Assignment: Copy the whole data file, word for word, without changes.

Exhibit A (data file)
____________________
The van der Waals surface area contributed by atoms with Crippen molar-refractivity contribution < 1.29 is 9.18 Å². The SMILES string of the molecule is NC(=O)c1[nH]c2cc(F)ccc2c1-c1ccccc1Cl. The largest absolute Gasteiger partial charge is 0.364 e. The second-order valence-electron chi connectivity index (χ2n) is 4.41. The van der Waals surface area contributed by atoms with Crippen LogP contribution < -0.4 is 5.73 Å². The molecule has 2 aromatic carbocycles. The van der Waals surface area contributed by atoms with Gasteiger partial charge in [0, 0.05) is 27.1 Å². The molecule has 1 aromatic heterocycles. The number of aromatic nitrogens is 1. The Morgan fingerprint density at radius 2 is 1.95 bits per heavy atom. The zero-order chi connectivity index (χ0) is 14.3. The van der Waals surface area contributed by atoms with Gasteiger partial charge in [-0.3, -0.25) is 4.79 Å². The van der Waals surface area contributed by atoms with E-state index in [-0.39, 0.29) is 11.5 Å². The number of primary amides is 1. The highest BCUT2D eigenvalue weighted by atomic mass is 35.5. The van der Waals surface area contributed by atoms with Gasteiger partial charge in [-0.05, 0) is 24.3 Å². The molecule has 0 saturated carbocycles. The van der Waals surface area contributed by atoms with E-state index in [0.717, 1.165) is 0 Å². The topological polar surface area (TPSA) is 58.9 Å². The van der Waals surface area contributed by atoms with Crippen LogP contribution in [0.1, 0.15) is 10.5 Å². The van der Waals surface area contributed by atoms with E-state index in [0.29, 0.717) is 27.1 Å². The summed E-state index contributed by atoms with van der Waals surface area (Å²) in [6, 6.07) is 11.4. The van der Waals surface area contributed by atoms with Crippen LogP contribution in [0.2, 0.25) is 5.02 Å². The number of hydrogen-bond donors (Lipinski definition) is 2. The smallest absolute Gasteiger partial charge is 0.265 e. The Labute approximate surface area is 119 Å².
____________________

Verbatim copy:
The van der Waals surface area contributed by atoms with Crippen molar-refractivity contribution < 1.29 is 9.18 Å². The SMILES string of the molecule is NC(=O)c1[nH]c2cc(F)ccc2c1-c1ccccc1Cl. The largest absolute Gasteiger partial charge is 0.364 e. The second-order valence-electron chi connectivity index (χ2n) is 4.41. The van der Waals surface area contributed by atoms with Crippen LogP contribution < -0.4 is 5.73 Å². The molecule has 2 aromatic carbocycles. The van der Waals surface area contributed by atoms with Gasteiger partial charge in [0, 0.05) is 27.1 Å². The molecule has 1 aromatic heterocycles. The number of aromatic nitrogens is 1. The Morgan fingerprint density at radius 2 is 1.95 bits per heavy atom. The zero-order chi connectivity index (χ0) is 14.3. The van der Waals surface area contributed by atoms with Gasteiger partial charge in [-0.3, -0.25) is 4.79 Å². The van der Waals surface area contributed by atoms with E-state index in [-0.39, 0.29) is 11.5 Å². The number of primary amides is 1. The highest BCUT2D eigenvalue weighted by atomic mass is 35.5. The van der Waals surface area contributed by atoms with Gasteiger partial charge in [-0.05, 0) is 24.3 Å². The molecule has 0 saturated carbocycles. The van der Waals surface area contributed by atoms with E-state index in [0.717, 1.165) is 0 Å². The topological polar surface area (TPSA) is 58.9 Å². The van der Waals surface area contributed by atoms with Crippen LogP contribution in [0.1, 0.15) is 10.5 Å². The van der Waals surface area contributed by atoms with E-state index in [0.29, 0.717) is 27.1 Å². The summed E-state index contributed by atoms with van der Waals surface area (Å²) in [6, 6.07) is 11.4. The van der Waals surface area contributed by atoms with Crippen LogP contribution in [0.2, 0.25) is 5.02 Å². The number of hydrogen-bond donors (Lipinski definition) is 2. The smallest absolute Gasteiger partial charge is 0.265 e. The Labute approximate surface area is 119 Å².